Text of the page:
As many of you well know, a time-honored tradition on Wall Street is complaining about the size of one's bonus. It's a ritual that financial services employees look forward to their whole year and occurs not only in bad times but in good. So cherished is the annual bitching o' bonuses that even if one is paid an extremely handsome sum, to find out the guy or girl sitting them received $10 or $20 dollars more is to trigger a response that involves angry typing to a colleague about the injustice and a hissy-fit of impotent rage punctuated with threats of considering options elsewhere. According to Lloyd Blankfein, though, Goldman Sachs employees are different and recognize that if they have to make a little less money here and there, it's for a greater good.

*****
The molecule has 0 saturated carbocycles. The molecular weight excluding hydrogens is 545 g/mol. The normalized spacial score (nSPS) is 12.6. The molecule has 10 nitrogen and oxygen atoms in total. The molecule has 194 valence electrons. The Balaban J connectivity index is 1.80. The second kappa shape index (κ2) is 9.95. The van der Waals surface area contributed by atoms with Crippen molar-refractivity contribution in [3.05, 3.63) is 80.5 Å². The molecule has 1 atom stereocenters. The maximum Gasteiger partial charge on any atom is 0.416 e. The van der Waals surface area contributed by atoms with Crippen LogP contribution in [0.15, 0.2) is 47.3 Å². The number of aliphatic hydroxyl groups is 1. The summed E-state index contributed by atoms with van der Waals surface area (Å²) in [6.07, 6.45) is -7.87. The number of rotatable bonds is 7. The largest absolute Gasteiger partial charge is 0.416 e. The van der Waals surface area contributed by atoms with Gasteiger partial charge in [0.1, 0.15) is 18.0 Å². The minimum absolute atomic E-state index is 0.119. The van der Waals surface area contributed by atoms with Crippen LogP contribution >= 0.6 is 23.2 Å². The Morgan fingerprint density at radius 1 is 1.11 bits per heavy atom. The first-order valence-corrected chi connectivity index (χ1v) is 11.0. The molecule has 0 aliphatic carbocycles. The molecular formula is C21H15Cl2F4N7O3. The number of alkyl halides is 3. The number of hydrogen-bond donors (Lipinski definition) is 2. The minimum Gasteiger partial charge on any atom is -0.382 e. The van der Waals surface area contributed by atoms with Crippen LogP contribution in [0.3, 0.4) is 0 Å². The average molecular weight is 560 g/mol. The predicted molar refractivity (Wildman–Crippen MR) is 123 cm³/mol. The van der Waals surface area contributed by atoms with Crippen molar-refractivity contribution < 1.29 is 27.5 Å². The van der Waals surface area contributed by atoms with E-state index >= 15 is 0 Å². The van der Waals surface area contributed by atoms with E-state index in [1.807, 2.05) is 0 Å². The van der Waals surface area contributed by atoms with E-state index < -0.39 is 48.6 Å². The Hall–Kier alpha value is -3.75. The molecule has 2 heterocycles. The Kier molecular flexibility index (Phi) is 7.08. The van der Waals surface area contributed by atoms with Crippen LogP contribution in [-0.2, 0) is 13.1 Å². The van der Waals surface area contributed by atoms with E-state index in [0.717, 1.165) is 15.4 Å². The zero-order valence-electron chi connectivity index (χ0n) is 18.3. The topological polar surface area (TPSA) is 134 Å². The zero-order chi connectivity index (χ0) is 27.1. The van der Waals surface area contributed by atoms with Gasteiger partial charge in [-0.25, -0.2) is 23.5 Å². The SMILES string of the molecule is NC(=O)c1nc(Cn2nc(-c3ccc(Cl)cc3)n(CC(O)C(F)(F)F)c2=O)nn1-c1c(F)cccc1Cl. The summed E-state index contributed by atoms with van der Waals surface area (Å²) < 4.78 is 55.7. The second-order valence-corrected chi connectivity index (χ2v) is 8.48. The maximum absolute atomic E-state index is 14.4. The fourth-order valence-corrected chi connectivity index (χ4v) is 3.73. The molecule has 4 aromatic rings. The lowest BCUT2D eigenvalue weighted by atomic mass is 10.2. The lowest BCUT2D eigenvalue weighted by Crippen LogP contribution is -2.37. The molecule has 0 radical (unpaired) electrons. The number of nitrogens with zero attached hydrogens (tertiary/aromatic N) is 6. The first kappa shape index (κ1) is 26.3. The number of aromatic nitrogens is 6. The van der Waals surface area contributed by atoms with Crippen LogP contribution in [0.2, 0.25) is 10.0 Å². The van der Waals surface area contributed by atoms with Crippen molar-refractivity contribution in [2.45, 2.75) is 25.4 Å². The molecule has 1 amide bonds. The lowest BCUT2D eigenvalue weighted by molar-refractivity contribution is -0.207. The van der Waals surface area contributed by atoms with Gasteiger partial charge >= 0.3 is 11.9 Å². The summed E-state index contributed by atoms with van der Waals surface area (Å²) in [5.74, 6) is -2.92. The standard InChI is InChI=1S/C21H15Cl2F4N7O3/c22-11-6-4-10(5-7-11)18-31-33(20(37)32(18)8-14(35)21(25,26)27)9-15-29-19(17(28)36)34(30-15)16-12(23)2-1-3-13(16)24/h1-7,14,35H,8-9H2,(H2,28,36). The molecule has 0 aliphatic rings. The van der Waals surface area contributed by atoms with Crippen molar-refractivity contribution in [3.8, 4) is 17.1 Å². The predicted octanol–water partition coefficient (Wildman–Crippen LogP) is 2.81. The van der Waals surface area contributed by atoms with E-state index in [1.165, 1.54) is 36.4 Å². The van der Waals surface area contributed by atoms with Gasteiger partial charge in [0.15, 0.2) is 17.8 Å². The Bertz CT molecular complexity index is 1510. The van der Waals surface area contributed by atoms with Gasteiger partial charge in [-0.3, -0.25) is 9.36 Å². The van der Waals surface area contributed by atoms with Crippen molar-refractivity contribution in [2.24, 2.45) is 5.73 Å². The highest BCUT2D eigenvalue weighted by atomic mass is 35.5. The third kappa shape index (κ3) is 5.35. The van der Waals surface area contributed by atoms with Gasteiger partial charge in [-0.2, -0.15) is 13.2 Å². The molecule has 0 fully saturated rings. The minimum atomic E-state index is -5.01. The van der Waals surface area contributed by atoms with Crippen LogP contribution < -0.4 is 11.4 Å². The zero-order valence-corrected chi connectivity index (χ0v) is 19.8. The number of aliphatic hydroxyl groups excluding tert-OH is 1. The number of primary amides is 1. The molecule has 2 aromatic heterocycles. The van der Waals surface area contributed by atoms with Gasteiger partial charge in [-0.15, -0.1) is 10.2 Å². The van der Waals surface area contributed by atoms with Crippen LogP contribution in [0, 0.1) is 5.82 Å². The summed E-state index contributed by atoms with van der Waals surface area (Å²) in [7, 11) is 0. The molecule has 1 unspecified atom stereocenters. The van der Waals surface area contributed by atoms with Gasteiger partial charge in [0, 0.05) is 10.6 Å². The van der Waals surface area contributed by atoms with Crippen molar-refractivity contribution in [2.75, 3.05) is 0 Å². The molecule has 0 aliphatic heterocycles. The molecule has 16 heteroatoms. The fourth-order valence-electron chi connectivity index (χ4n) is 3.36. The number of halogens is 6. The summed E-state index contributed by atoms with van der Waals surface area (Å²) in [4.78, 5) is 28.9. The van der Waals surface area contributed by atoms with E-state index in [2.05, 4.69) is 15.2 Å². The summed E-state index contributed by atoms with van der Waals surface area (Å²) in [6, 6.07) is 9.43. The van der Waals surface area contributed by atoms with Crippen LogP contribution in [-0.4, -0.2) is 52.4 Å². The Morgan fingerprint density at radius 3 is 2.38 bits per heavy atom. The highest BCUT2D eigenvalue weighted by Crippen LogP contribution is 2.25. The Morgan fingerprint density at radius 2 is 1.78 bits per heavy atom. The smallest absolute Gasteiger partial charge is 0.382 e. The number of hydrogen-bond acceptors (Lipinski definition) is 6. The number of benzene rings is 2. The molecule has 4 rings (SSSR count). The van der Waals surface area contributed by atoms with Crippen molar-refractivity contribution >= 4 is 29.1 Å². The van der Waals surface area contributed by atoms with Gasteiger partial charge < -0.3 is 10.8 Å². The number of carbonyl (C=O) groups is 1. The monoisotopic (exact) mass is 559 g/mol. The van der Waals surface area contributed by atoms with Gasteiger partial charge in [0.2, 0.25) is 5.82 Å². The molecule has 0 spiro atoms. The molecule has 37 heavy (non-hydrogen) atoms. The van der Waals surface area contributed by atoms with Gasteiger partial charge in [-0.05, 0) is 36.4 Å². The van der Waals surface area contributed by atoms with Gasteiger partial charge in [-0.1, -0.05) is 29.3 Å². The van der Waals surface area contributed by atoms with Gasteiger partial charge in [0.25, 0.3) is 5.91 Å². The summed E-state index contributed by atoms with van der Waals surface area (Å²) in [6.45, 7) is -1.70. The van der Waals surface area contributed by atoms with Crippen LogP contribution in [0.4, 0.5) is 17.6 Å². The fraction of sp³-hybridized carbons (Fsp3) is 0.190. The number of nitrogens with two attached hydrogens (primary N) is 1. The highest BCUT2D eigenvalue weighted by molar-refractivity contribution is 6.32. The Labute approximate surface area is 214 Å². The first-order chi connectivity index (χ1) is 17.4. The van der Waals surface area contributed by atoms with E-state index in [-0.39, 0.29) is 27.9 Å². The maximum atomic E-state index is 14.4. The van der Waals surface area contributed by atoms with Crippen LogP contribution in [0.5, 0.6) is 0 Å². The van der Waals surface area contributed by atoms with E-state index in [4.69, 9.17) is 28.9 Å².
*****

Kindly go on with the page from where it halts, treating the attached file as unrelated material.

Goldman Sachs Group Inc can cut pay dramatically and maintain staff when times are tough because it pays so well in good times, Chief Executive Lloyd Blankfein said on Tuesday. "Our people know the contract goes both ways," Blankfein said at a Bank of America-Merrill Lynch financial services conference in New York.